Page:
- Jan 31, 2019 at 12:14 am #3575932
Companion forum thread to: First Impressions: Black Diamond Glidelite Ski (“Snow Trekkers”) Review (Video)
I put together a 4-minute video montage with my initial thoughts about the Black Diamond Glidelite skis that includes footage from both tracked and untracked trails, with inclines up to about 15 degrees.Jan 31, 2019 at 1:55 am #3575945
Jeff McWilliamsBPL Member
Up in Munising, Michigan, we have a lot of ice climbs along Lake Superior that are a far distance from the trail head, or even down an unplowed road followed by some additional trail hiking.
Making the slog into those climbs with a pack full of ice climbing gear can be tedious. I can’t help but wonder if skiing in with these vs traditional Nordic XC Skis wouldn’t work better. I could *probably* just pop my mountaineering/climbing boots right into the bindings.
My climbing boots are really rigid, though. They wouldn’t have the flex that a Nordic boot & binding would have, so I’m curious, but not 100% confident.
Jan 31, 2019 at 6:54 am #3575998
- This reply was modified 2 months, 2 weeks ago by Jeff McWilliams.
Wild ExpedBPL Member
Interesting. Thanks Ryan. Have you tried the longer version with metal edge (or the similar length Altais with the metal edge)? Just wondering if it’s a matter of not being able to get an carve at all/ downhill or with any ice..
Jan 31, 2019 at 6:54 am #3575999
- This reply was modified 2 months, 2 weeks ago by Wild Exped.
@jjmcwill Jeff – my very first foray into using a “trekking ski” was exactly for this – ice climbing approaches. For me, it was ice climbing in the Hyalite region of Montana.
My first setup was this: Dynafit 130cm skis with Dynafit bindings that mated to my lace-up Dynafit climbing/ski boots. It was a great setup.
I then evolved to Hoks, using a leather WPB boot in a universal binding, but the downhill performance was pretty scary!
I find that the BD Glidelite’s strike the balance I want between downhill and climbing.
For ice climbing, I’d be awfully tempted to ski in/out of the climbs in trail running shoes with these skis, and just carry my boots.
That said, I’m very curious to see if I could rig my ice climbing boots (a set of leather insulated Scarpas) with a Dynafit toe and mount some Dynafit bindings on the metal-edged 147’s just to see how it would go!Jan 31, 2019 at 1:31 pm #3576015
Wow that looks fun!Jan 31, 2019 at 9:05 pm #3576081
Eric BlumensaadtBPL Member
@danepackerLocale: Mojave Desert
Thanks for the video. Anyone who has used good snowshoes (ex. MSR Lightning Ascent) in deep, untracked snow can instantly see how much better these BD skis are for that travel. By “better” I mean less effort and much more speed.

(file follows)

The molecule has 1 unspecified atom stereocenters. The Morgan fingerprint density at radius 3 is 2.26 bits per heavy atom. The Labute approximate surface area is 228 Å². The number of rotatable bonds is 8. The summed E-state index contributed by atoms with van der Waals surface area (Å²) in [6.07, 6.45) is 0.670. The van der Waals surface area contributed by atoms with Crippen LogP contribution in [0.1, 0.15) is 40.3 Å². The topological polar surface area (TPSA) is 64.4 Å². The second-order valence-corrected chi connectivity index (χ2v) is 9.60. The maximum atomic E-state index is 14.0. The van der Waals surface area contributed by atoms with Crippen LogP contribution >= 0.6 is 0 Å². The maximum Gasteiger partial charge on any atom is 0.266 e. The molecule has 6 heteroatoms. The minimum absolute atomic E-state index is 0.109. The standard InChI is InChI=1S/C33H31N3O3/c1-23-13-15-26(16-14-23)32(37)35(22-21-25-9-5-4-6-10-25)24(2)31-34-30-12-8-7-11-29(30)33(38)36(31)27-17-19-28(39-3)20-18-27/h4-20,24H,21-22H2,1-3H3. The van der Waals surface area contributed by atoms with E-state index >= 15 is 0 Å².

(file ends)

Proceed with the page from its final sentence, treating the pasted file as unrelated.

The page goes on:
As pictured the BD skis have a form of the old Balata style binding which fits almost any boot, from felt pacs to trail runners. Personally I’d get BD’s slightly longer metal edged version with a Voile’ release bindings and my Scarpa T3 boots for more control on turns. But well fitting Balata bindings like my Canadian Army version would work for felt pacs in below zero weather. To easily change between the two types of bindings one needs to have epoxied into the skis threaded inserts.Jan 31, 2019 at 11:53 pm #3576124
That is one happy dog.Feb 3, 2019 at 1:40 pm #3576542
Ken LarsonBPL Member
@kenlarsonLocale: Western Michigan
Are you wearing a gaitors over the Forty Below Light Energy TR overboots as I observe snaps and a yellow lower boot covering in the video, and the picture of the Forty Below Light Energy TR overboot shown in the link looks different?
ALSO….Have you tried different shoes with the ski bindings to compare fit and control with those skis?Feb 4, 2019 at 5:33 pm #3576726
@kenlarson – I use the “high gaiter” version of the 40 Below Light Energy TR overboots, so those gaiters are integrated with the overboot.
There is definitely a direct relationship between boot stiffness and ski control while going downhill.
Of course, softer shoes = more comfort on long days!Feb 11, 2019 at 11:45 am #3577884
Ari GrönlundBPL Member
Been using the OAC KAR 147 with steel edges for the past five years. Also used the AS HOK before. Have used the shorter and longer versions WAP 127 and GT 160… And the 140 is just perfect for pulling pulk and occasional downhill. Yes, I’m from Finland and the factory where these BD and OAC skis are made is just 20km away from my home ;-).
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